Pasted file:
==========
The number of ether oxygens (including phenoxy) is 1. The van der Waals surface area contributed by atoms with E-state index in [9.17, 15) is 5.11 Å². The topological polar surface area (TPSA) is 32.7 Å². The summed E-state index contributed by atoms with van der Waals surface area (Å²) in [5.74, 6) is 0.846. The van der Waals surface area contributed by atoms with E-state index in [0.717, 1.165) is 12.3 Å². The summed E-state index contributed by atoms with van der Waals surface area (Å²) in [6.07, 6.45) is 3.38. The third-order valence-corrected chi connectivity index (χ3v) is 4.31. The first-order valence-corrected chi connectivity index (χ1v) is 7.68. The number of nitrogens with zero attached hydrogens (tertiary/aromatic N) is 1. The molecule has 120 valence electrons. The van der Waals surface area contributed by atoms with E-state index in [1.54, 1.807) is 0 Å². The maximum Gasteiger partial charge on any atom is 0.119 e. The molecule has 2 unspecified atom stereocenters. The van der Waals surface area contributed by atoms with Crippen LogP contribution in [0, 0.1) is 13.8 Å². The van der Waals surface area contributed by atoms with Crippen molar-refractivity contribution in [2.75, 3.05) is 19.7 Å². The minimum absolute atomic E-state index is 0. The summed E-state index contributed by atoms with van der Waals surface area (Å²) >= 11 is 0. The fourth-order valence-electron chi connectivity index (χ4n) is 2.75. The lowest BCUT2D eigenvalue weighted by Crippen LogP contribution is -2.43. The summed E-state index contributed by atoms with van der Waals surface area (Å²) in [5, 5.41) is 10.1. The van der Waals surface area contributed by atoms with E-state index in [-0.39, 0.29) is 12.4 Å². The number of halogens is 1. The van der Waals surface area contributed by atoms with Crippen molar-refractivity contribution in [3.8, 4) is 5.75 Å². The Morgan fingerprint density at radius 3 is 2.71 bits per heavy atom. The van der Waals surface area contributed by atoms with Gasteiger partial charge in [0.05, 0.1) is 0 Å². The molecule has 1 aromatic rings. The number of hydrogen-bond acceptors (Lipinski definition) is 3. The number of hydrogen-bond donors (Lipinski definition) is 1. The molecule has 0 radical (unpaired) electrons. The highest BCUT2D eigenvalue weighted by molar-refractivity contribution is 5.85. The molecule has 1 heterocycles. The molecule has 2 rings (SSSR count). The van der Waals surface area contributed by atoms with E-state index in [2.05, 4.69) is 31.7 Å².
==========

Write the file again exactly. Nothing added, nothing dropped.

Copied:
The number of ether oxygens (including phenoxy) is 1. The van der Waals surface area contributed by atoms with E-state index in [9.17, 15) is 5.11 Å². The topological polar surface area (TPSA) is 32.7 Å². The summed E-state index contributed by atoms with van der Waals surface area (Å²) in [5.74, 6) is 0.846. The van der Waals surface area contributed by atoms with E-state index in [0.717, 1.165) is 12.3 Å². The summed E-state index contributed by atoms with van der Waals surface area (Å²) in [6.07, 6.45) is 3.38. The third-order valence-corrected chi connectivity index (χ3v) is 4.31. The first-order valence-corrected chi connectivity index (χ1v) is 7.68. The number of nitrogens with zero attached hydrogens (tertiary/aromatic N) is 1. The molecule has 120 valence electrons. The van der Waals surface area contributed by atoms with E-state index in [1.54, 1.807) is 0 Å². The maximum Gasteiger partial charge on any atom is 0.119 e. The molecule has 2 unspecified atom stereocenters. The van der Waals surface area contributed by atoms with Crippen LogP contribution in [0, 0.1) is 13.8 Å². The van der Waals surface area contributed by atoms with Crippen molar-refractivity contribution in [2.75, 3.05) is 19.7 Å². The minimum absolute atomic E-state index is 0. The summed E-state index contributed by atoms with van der Waals surface area (Å²) >= 11 is 0. The fourth-order valence-electron chi connectivity index (χ4n) is 2.75. The lowest BCUT2D eigenvalue weighted by Crippen LogP contribution is -2.43. The summed E-state index contributed by atoms with van der Waals surface area (Å²) in [5, 5.41) is 10.1. The van der Waals surface area contributed by atoms with E-state index in [-0.39, 0.29) is 12.4 Å². The number of halogens is 1. The van der Waals surface area contributed by atoms with Crippen molar-refractivity contribution in [3.8, 4) is 5.75 Å². The Morgan fingerprint density at radius 3 is 2.71 bits per heavy atom. The van der Waals surface area contributed by atoms with Gasteiger partial charge in [0.05, 0.1) is 0 Å². The molecule has 1 aromatic rings. The number of hydrogen-bond acceptors (Lipinski definition) is 3. The number of hydrogen-bond donors (Lipinski definition) is 1. The molecule has 0 radical (unpaired) electrons. The highest BCUT2D eigenvalue weighted by molar-refractivity contribution is 5.85. The molecule has 1 heterocycles. The molecule has 2 rings (SSSR count). The van der Waals surface area contributed by atoms with E-state index in [2.05, 4.69) is 31.7 Å².